|Friday, 13 October 2006|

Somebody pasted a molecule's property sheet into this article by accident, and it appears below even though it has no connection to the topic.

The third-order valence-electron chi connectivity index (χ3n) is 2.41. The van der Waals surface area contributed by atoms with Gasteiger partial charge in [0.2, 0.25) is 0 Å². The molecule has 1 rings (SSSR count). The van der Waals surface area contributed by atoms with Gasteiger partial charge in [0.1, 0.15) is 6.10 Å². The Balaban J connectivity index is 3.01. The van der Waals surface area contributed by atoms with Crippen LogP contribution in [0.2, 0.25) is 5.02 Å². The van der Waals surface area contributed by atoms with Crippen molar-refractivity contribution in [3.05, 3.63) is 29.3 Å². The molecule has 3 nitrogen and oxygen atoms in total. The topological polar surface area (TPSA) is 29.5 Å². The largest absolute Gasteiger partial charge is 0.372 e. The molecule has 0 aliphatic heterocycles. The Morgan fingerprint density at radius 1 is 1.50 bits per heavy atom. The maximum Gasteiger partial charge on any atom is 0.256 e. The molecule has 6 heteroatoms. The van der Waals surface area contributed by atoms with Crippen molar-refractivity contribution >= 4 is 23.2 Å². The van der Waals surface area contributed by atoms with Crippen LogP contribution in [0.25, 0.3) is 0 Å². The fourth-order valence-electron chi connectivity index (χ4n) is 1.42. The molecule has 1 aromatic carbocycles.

In the field of electric motors, a variety of configurations have been proposed and are presently in use. An electric motor typically comprises a rotor and a stator, each of the rotor and stator having multiple magnets disposed about the periphery, and a number of phase windings on a yoke. Applying suitable voltages across each of the phase windings causes current to flow through the windings, generating a current flux vector in the air gap between the stator and the rotor. This current flux interacts with the magnetic field of the rotor to cause the rotor to rotate to a point of equilibrium in which the flux vector is aligned with the axis of the rotor magnetic field. The stator and rotor may have various designs and electrical configurations depending upon the type of application, the environment in which they are used, the available power, and other such factors. Electric motors are generally constructed having a cylindrical stator core. The inner circumference of the stator core defines a plurality of radial slots in which electrical windings are maintained. A stator core is generally formed by bending an elongate and straight strip made of thin silicon steel into an annular shape, and by making a lamination with a plurality of the bent strips. In most electric motors, the stator is part of or forms the external housing of the electric motor and the rotor comprises a shaft mounted within the stator for relative rotation therein. A contact support fixed to the stator on the side of the rotor opposite its axially projecting output shaft carries contacts adapted for connection to at least some of the winding ends. Such motors are used with the impeller of a pump or blower mounted directly on the output end of the shaft. The main component parts of electric motors are the rotor, which is usually seated on the motor shaft rotatably mounted in a housing, and the stator, which is fixed in a suitable way in the housing. The rotor may be the actual armature, or else, in particular in wheel-hub motors, the rotor may be the outer exciter part, which surrounds the armature part and is then connected to a rim. A rotor of an electric motor requires high-accuracy balance. If the mass distribution of a member that constitutes the rotor is deflected so that the center of gravity is deviated from the axis of rotation, for example, the rotor shakes as it rotates and applies an undesired load to the rotating shaft member. For motor operation, the electrical components are electrically coupled to an electrical conduit. The housing commonly includes an access aperture which provides access to the electrical components for such purposes. A cover plate closes the access aperture when the motor is in use. The cover plate is a flat metal plate.